I HATE CPAP!®
By Ira L. Shapira, DDS FICCMO
Sleep apnea is a serious medical condition that can decrease the quality and quantity of your life if it is not treated. Apnea comes from the Greek and means want of breath. Sleep apnea is the periodic cessation of breathing during sleep. There are two types of apnea, central and obstructive. The majority of patients have obstructive sleep apnea which is usually characterized by snoring, dry mouth, morning headache and excessive daytime sleepiness. It is most commonly diagnosed when the significant other observes the patient periodically stopping breathing and then gasping for air.
According to the Journal of the American Medical Association (JAMA) snorers have three times as many motor vehicle accidents as non-snorers and untreated apneics have slower reaction times than someone who is legally drunk. Studies have shown that untreated apnea can lead to up to a six fold increase in heart attacks and strokes. One study showed that people with untreated apnea had a 36% decrease in 8 year survival.
The good news is that sleep apnea is easily treated. The most commonly prescribed treatment is CPAP or continuous positive airway pressure. Again, the good news is that it is almost 100% effective. The problem is that according to studies, compliance is very poor with only 23 to 45 % of patients using it on a regular basis.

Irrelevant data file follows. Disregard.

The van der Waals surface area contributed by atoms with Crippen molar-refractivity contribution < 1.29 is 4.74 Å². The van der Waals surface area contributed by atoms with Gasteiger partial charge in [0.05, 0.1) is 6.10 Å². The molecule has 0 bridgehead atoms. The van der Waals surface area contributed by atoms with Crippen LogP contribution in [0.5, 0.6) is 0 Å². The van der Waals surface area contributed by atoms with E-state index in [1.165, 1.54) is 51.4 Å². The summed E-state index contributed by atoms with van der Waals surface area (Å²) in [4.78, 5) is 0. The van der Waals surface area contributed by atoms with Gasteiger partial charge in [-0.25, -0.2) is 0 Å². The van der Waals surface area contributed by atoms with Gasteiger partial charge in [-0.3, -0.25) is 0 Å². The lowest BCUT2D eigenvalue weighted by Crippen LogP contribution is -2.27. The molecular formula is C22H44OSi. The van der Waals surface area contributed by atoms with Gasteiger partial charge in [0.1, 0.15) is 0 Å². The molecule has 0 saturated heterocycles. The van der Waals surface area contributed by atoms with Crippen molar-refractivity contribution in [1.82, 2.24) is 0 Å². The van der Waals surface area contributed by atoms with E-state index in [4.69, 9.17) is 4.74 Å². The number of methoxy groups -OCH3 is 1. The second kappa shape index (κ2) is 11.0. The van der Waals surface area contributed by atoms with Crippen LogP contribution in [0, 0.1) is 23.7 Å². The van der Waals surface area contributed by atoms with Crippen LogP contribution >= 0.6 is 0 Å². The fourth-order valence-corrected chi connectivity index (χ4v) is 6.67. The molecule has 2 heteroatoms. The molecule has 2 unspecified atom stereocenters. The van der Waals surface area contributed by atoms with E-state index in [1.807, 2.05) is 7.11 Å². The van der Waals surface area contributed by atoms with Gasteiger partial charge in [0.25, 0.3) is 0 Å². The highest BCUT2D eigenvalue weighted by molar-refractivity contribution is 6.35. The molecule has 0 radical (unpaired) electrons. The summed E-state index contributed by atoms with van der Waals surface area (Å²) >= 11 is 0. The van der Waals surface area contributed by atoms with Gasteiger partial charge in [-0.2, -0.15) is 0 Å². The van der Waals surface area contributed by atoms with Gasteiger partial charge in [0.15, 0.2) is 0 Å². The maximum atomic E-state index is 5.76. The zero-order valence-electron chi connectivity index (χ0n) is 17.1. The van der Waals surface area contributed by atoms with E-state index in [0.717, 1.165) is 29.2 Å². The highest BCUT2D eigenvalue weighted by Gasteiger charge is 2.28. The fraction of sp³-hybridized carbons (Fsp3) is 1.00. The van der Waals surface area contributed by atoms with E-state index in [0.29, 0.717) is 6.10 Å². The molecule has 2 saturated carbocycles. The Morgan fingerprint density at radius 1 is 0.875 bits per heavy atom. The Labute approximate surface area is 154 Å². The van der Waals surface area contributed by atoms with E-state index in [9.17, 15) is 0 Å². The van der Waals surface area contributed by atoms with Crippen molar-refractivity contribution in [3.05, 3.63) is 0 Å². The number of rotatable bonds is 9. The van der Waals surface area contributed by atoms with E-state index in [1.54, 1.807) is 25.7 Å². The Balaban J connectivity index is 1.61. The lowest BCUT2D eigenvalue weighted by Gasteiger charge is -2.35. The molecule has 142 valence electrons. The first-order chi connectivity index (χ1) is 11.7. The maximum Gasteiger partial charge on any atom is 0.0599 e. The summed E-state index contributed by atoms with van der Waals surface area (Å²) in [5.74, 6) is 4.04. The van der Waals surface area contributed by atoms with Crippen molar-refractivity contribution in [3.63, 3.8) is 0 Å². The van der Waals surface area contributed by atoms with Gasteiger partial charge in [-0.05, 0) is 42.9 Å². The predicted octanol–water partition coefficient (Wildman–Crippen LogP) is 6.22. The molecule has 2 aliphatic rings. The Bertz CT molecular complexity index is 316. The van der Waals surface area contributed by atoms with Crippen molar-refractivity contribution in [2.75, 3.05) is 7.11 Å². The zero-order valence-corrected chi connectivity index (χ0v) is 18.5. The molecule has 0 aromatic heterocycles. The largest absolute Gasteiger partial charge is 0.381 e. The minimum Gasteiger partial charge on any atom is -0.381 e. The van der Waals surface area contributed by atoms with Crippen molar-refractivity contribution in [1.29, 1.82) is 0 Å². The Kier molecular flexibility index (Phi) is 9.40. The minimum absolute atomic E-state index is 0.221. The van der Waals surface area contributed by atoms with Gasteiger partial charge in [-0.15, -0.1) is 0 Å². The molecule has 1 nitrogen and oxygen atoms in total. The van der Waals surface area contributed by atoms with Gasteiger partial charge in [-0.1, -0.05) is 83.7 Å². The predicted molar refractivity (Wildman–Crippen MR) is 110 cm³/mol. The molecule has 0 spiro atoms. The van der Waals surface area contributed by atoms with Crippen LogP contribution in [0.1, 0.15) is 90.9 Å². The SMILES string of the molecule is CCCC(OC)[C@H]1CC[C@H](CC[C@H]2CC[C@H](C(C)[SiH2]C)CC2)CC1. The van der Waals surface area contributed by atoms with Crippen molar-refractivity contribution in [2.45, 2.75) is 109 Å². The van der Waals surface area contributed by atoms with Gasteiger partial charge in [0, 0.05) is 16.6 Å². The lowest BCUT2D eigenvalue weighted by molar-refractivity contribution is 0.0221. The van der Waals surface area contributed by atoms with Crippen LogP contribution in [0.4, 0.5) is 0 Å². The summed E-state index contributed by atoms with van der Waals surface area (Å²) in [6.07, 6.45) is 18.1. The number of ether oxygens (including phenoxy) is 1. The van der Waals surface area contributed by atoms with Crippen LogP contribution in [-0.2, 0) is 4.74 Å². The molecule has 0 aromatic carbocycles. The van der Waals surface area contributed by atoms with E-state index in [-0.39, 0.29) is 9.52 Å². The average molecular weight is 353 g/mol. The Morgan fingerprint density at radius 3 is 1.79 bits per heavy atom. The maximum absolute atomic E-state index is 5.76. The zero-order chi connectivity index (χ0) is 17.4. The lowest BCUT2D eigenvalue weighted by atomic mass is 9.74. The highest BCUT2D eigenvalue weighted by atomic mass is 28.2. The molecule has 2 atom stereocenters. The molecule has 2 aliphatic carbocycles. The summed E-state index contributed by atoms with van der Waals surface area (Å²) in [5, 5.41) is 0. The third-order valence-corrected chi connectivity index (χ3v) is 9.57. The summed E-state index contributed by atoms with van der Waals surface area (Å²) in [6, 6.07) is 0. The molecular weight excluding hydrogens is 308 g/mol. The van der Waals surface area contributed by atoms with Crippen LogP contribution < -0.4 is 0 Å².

Oral appliances have been available for treating snoring and apnea for over 20 years. The February 2006 issue of the Journal of Sleep has issued new parameters of care for sleep apnea treatment that declare oral appliances a first choice of treatment for mild to moderate apnea and snoring and for severe apnea for patients who cannot tolerate CPAP. There are over 60 FDA approved appliances.
Patients interested in oral appliances can contact the Academy of Dental Sleep Medicine (www.dentalsleepmed.org) and, if possible, seek out a diplomat of the American Board of Dental Sleep Medicine.
Ira L. Shapira DDS, FICCMO, ABDSM, practices General and Reconstructive Cosmetic Dentistry incorporating dental sleep medicine. He is a founding member of the Sleep Disorder Dental Society, which has become the Academy of Dental Sleep Medicine, a charter member of DOSA, the Dental Organization for Sleep Apnea and a Fellow of ICCMO, the International College of Craniomandibular Orthopedics. He was a frequent lecturer at A4M, the Academy of Anti-Aging Medicine and has a chapter on anti-aging dentistry in a text of anti-aging medicine. He is a dental editor and columnist of Sleep and Health, Director of Dental Sleep Medicine at the Sleep and Behavioral Medicine Institute and on the Advisory Board of the Sleep Medicine Center of Excellence.